In 2007, an evaluation of postabortion care (PAC) services in Guinea found that despite reported routine provision of family planning counseling by providers after PAC, the proportion of women who left a health facility with a modern contraceptive method averaged only 45.63%. Soon thereafter, the U.S. Agency for International Development (USAID)/DC conducted an evaluation of PAC in Francophone Africa, which yielded similar results. At the Ratoma municipal clinic, which serves a population of 160,000 in Conakry, Guinea, the situation was found to be even worse—only 11% of women leaving our clinic following PAC services received a family planning method at the baseline assessment.
As ob/gyn specialists at the Ratoma clinic, we (Aminata Kaba and Sire Camara) understood that PAC is a critical time to help a woman identify and obtain a family planning method of her choice. However, we faced a lack of contraceptive options for clients at our clinic. To see an increase in the number of women leaving our clinic after PAC with a family planning method, we needed to ensure that they had options readily available to them on site.
Our in-country team attended a meeting sponsored by USAID in Senegal to share experiences, discuss assessment results, identify problems and possible solutions, and then each country developed an action plan for improving coverage for PAC clients. Our clinic was selected to be one of the program’s three pilot sites to increase to at least 60% the percentage of women who use a modern method of contraception after receiving PAC. As the head of the maternity ward (Kaba) and the manager of the clinic’s PAC services (Camara), we were chosen as “Champions” at our clinic to carry out the action plan.
We knew that our three main problems for low performance were: 1) lack of contraceptive options available at the emergency treatment site, 2) frequent stock-outs, and 3) the weak quality of counseling. To remedy these problems, we put in place a quality improvement and assurance approach developed by Jhpiego that required us to set performance standards, including those for infection prevention, counseling and pain management, for all aspects of PAC service delivery. These standards were measured through a baseline assessment and ongoing supportive supervision to monitor progress and identify gaps. We also advocated for the prevention of stock-outs and availability of contraceptives on site where emergency treatment was provided. From October 2009–September 2010, we instituted these two interventions to increase the number of women leaving the clinic with a family planning method of their choice. We used the performance standards to monitor and evaluate services, identify gaps and fill them—ultimately working toward improving services overall.
By October 2010, 197 women had received PAC services at our clinic and the percentage of women receiving a family planning method before leaving the Ratoma clinic increased from 11% to 59%. We found that the main reason for this improvement was an increase in and steady supply of contraceptive options, including long-acting methods, such as implants and IUDs, and short-acting methods, such as pills and injectables. Women at our clinic now had a variety of methods available to them. We achieved this steady supply by advocating with district health officials at the Ministry of Health through regular meetings to avoid stock-outs. In addition, we established weekly meetings with our staff to discuss any challenges and gaps identified during the initiative. Through our personnel’s consistent use of the performance standards, the quality of counseling improved significantly. We also kept detailed records to ensure accurate tracking of the numbers and types of contraceptives available at the clinic, which provided useful information for our meetings with district officials.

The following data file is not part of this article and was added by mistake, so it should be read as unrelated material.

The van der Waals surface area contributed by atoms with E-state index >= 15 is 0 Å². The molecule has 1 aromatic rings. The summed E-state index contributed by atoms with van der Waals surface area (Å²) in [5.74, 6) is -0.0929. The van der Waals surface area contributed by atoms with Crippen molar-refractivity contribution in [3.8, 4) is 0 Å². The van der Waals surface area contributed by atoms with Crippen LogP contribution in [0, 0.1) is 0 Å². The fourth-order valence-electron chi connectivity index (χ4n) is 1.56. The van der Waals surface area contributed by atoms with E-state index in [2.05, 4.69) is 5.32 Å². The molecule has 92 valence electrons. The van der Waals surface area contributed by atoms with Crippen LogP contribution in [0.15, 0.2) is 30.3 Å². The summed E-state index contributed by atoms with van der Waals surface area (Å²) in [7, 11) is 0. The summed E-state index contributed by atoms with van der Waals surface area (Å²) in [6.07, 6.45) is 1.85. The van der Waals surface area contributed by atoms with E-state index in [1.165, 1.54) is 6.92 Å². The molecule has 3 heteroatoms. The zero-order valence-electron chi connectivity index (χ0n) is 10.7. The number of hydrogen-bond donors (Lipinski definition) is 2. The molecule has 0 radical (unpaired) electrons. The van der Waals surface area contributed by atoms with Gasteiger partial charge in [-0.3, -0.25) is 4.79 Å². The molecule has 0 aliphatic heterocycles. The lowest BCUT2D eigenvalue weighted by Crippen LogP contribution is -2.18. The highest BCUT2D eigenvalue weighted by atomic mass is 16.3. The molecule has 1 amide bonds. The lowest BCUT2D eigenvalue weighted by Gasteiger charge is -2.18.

We have continued to improve our performance at Ratoma. As of the most recent assessment, conducted in September 2011, the percentage of women receiving a family planning method after PAC increased to 83% and the Ministry of Health congratulated our clinic for this achievement.
Sustained advocacy efforts with district health officials and relevant stakeholders to ensure availability of contraceptive options were essential to our clinic’s success in increasing the number of women able to choose a contraceptive option during PAC services. By giving us the opportunity to lead and develop our own plan of action at Ratoma, our clinic saw a significant increase in numbers. But if goes far beyond the two of us. We engaged our staff to join us in the effort-to be our eyes and ears at the clinic and, most importantly to work as a team to implement the performance standards and provide family planning options. Jhpiego’s Standards Based Management and Recognition (SBM-R®) approach values employee participation and buy-in. Even when the two of us are not at e clinic, we know that our team will carry on these critical efforts to ensure that women have options available to them.